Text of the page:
No, I don't mean porn with children in it—I mean children looking at porn, because most of us did when we were kids. And while I recognize that it's not the perfect way to learn about sex, I don't think it affected me negatively.

Perhaps that was partly due to my limited selection. There is a sharp divide between those of us who were kids before the internet was invented and those who came afterward. Hell, we didn't even have cable TV where I grew up until I was a senior in high school. So my porn viewing was limited to what my parents had stashed around their bedroom—which didn't include anything akin to "Two Girls, One Cup."

First, when I was about 12, I discovered my dad's knee-high stack of porn magazines in the back of his closet. It was mostly Playboy and Penthouse, but there were some issues of Hustler mixed in there, and I think I recall some Gallery and Oui. The pictures were interesting, and I recall being very taken with the occasional shot that had fetishy overtones. But I was—seriously—much more intrigued by the articles and the stories. I loved Xaviera Hollander's advice column in Penthouse. I got a lot of my early sexual information from that column.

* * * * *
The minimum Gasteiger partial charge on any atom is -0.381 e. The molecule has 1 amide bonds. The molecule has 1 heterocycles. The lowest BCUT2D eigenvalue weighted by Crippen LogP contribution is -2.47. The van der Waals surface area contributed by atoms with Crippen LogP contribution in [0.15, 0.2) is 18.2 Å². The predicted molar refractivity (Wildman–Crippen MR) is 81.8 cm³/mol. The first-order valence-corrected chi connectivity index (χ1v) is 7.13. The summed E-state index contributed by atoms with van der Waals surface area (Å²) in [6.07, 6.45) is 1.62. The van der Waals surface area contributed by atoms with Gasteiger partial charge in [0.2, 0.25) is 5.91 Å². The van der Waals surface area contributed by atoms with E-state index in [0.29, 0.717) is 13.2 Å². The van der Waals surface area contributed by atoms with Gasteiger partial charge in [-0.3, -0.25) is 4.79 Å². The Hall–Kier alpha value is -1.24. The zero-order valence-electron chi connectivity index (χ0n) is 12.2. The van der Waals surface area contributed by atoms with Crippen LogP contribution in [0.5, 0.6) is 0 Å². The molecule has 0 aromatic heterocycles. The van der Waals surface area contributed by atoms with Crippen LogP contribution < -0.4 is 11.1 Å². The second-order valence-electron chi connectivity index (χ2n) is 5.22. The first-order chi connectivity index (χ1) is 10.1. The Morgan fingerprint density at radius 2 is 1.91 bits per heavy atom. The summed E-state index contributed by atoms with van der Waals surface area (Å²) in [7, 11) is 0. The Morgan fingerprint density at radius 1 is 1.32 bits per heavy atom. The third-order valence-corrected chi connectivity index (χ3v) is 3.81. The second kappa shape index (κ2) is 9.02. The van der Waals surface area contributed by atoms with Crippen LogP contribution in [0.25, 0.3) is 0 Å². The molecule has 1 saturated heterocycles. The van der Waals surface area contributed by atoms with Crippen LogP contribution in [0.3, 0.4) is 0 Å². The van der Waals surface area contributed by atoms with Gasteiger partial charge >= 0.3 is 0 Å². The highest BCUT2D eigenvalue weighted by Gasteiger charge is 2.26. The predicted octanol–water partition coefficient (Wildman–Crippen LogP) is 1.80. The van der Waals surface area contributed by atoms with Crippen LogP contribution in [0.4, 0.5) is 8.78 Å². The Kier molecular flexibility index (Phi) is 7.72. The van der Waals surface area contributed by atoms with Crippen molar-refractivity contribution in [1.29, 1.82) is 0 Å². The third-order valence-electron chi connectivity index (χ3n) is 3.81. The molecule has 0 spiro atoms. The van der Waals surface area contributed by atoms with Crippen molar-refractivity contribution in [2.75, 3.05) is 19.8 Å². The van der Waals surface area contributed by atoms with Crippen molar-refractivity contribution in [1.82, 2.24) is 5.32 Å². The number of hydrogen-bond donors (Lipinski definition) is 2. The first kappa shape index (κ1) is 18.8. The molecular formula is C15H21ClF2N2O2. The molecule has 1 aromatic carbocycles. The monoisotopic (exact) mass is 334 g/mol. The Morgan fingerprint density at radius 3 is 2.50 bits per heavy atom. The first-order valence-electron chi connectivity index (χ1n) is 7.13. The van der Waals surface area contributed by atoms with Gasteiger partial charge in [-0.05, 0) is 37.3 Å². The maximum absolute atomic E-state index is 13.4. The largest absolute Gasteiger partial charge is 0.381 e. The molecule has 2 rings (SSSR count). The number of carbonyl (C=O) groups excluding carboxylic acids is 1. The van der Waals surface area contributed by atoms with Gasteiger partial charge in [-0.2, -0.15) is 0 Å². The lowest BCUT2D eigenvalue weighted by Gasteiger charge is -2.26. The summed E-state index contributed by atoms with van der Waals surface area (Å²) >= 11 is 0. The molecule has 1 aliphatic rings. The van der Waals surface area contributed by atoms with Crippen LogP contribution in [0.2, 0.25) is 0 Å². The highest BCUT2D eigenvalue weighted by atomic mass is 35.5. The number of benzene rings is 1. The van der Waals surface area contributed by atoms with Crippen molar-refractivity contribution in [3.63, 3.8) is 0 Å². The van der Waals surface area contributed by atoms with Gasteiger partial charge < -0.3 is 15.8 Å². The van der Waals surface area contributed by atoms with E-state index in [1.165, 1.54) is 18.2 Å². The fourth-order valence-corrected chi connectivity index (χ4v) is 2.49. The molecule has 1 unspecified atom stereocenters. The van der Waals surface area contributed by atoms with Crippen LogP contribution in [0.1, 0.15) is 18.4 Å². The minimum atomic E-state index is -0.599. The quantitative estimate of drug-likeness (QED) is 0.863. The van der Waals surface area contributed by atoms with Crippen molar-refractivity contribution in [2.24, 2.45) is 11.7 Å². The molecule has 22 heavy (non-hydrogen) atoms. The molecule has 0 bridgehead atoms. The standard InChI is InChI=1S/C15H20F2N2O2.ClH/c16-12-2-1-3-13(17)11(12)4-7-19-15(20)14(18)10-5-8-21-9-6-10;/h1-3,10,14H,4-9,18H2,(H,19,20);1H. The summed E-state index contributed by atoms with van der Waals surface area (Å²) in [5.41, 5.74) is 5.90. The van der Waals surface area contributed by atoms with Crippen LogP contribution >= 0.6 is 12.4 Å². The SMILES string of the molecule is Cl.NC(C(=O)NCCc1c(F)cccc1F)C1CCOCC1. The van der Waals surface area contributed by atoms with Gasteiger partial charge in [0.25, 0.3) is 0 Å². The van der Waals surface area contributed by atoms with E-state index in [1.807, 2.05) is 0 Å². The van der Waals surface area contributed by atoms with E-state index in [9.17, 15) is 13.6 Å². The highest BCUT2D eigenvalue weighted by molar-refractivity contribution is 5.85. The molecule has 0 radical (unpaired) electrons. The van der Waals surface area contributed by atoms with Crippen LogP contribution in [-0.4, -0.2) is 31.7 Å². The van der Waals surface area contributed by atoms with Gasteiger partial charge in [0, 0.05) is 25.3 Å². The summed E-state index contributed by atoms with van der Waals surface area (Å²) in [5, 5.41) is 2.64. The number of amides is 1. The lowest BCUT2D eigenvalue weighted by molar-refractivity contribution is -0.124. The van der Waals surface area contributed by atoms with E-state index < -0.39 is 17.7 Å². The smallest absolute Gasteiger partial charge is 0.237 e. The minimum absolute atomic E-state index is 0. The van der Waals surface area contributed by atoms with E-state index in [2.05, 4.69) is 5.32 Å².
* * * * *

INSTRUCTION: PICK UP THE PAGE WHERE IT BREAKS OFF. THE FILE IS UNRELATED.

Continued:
I was never sure if I'd really examined all the magazines, but dust had collected around the bottom of the pile, and I was convinced that my father would know if the stack was disturbed too much. And occasionally I'd open the closet door only to find my older brother browsing for something to take to his room. Awkward.

So I began poking around the rest of my parents' bedroom to see what I could find, and struck pay dirt in the bottom of a dresser drawer: two paperback books. The first was a collection of Victorian smut called The Pearl. Once I figured out what gamahuche meant—oral sex—and that spending was weird British slang for coming, I realized this was an extremely fine book. Especially as a lot of the stories involved someone getting beaten with a bundle of birch twigs. It was my first BDSM-laced fiction.

The other book? The Happy Hooker, by that same lusty and entrepreneurial wench Xaviera Hollander. It was my earliest guide in how to be a sex worker.

I used to read and reread those books whenever I was home alone, and then carefully return them to their proper place. As far as I know, my parents were never the wiser.

I didn't start being sexual with another person until I was 16, and I didn't lose my virginity until a year later. I think that was appropriate. But I certainly explored solo sex for four years, making good use of porn magazines, raunchy Victorians birching and frigging and spending on each other, and an early example of the sex-worker memoir. And when it came time to be sexual with someone else, I think I made good use of what I learned. recommended